The Jewish holiday of Passover has begun and lasts until next weekend. A major caveat to Passover cuisine is that is must be free of chametz, all leavened bread products. This has led to a proliferation of special kosher for Passover foods, and many creative uses for matzoh, which is unleavened. One of the most emblematic Passover dishes is charoset, a sweet mixture of fruit, honey and nuts, which makes a symbolic appearance on the Seder plate. There are literally thousands of recipes for charoset (some we have covered before), but there is a particular version from Morocco, called Tanzeya. Here is a recipe from Joan Nathan made with figs and spices like cinnamon and cardamon. New York Shuk sells pre-made tanzeya and has a recipe for charoset truffles (pictured below). Or if you want to go the simpler route, two matzoh sandwiched with charoset sounds pretty good to me!
We are always looking for unique dishes for holidays – and for Passover we decided to go beyond the typical charoset and matzoh concoctions (not that there’s anything wrong with those, and this recipe does also include matzoh). This sunny citrus, almond and walnut cake comes to Istanbul via the Sephardic Jewish communities of Spain. Sounds pretty good, right? You may also notice that “Gato” seems similar to the French word for cake, and is indeed the Ladino spelling for the French “gateau.”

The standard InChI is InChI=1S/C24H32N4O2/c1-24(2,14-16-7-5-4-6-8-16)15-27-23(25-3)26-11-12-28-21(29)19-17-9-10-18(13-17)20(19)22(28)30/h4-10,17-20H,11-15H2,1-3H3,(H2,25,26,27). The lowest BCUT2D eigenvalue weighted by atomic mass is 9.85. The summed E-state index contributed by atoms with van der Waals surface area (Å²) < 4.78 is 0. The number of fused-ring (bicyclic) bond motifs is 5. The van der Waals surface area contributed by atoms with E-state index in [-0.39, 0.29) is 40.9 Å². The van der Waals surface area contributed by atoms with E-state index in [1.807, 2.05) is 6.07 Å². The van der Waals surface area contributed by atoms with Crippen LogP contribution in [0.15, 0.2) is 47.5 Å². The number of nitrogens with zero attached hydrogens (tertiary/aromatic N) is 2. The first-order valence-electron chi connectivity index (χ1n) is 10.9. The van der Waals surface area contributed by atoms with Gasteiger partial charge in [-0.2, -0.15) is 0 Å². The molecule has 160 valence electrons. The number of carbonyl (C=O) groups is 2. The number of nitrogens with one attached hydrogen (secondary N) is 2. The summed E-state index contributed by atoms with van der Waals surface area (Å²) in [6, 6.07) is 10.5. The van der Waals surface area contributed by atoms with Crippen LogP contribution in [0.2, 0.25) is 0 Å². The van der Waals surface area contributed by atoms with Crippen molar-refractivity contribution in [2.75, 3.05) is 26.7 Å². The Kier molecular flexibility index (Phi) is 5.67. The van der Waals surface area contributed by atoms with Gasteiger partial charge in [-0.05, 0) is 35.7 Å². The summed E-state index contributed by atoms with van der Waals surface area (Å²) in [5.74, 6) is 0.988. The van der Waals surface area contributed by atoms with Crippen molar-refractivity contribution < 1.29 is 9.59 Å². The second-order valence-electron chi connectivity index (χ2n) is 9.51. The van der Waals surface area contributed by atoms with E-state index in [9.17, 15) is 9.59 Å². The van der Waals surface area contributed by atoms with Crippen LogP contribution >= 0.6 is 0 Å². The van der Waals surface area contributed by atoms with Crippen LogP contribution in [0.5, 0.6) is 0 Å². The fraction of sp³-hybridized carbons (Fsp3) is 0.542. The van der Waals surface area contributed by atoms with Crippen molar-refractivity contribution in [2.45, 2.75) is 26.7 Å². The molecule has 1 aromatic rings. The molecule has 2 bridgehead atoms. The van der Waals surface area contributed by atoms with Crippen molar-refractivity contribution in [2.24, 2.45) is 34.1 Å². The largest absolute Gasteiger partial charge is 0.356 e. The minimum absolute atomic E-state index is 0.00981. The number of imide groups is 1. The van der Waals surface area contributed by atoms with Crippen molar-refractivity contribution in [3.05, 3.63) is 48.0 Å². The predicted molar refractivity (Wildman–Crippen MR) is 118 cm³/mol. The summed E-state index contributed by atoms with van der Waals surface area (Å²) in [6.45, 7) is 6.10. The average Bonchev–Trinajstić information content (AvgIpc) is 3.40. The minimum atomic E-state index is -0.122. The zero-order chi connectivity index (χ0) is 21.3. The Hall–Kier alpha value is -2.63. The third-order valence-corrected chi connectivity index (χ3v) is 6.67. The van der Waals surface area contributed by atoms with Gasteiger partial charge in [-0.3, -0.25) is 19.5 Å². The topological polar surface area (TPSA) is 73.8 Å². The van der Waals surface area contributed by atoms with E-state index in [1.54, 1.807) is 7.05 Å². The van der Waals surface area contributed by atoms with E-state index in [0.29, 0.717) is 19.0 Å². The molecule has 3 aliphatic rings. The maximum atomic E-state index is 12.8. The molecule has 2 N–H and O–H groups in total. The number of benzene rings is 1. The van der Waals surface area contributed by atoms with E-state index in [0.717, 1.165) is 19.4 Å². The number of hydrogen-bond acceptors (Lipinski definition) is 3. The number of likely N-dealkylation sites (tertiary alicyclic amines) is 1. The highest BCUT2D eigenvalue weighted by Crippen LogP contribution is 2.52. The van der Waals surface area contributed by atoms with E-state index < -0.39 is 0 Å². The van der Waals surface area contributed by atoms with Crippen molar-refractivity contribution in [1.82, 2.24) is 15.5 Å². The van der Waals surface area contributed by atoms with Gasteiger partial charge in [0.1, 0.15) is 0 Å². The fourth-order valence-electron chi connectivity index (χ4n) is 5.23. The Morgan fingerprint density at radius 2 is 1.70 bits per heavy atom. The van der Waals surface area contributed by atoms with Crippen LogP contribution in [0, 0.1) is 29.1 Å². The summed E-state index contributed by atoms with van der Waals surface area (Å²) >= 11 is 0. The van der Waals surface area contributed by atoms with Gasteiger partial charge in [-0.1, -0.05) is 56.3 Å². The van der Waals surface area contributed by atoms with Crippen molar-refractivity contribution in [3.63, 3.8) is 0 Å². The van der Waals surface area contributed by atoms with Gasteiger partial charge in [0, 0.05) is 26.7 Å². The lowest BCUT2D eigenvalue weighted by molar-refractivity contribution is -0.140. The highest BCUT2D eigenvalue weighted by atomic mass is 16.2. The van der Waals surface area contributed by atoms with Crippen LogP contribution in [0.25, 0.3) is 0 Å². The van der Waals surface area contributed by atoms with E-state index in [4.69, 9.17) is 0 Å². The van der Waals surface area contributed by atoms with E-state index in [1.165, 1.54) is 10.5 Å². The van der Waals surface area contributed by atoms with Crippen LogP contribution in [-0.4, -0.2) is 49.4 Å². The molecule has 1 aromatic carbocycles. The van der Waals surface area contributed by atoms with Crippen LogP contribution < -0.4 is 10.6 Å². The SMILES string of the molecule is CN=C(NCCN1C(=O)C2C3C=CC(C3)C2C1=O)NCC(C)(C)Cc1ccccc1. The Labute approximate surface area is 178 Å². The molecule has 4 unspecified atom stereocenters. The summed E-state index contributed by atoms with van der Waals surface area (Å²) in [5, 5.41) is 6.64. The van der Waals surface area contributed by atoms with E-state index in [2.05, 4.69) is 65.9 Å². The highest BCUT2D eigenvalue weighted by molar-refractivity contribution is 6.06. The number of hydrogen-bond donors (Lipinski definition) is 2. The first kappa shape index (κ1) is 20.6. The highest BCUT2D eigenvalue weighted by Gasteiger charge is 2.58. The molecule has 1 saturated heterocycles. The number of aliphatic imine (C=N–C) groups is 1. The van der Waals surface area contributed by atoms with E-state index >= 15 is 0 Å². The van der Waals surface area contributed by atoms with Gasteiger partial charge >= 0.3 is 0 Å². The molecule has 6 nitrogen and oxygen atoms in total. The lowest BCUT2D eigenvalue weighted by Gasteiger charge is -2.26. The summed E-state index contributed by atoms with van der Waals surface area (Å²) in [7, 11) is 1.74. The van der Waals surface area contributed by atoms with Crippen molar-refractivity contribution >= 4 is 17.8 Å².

I found a few scattered references to this online, but they all seemed to trace back to a recipe from The Book of Jewish Food (1996) by Claudia Roden, featuring recipes from around the world that put a focus on diverse Jewish populations and history. Hannah’s Nook has a recipe, and the following excerpt from Claudia Roden herself:
“One of the gastronomic successes of Sephardi culture is the very wide range of Passover cakes made with almonds or nuts instead of flour, which are characteristic of the communities. Some, like the orange cakes, have a dististinctly Iberian character. This is the Passover cake of Istanbul. Moist and aromatic, with a delicate orange flavour, it can well be served for dessert.”
I read a fascinating article a week or so back in the New York Times about Persian-Jewish Passover traditions, and how these have survived in the Diaspora (in the LA area alone there are 40,000 Jewish Persians). We are fans of Persian food in general. and so were intrigued to learn more about Jewish Iranian foodways. Though many dishes resemble other types of Persian food, One specifically Jewish dish, is gundi, a riff on Matzoh ball soup, which is instead a chicken and chickpea dumpling flavored with cardamon and turmeric. You can make your own gundi with a recipe from Savuer, or try Persian charoset, called Haleg (seen below, on matzoh). More Persian Passover recipes from Reyna Simnegar can be found on her blog.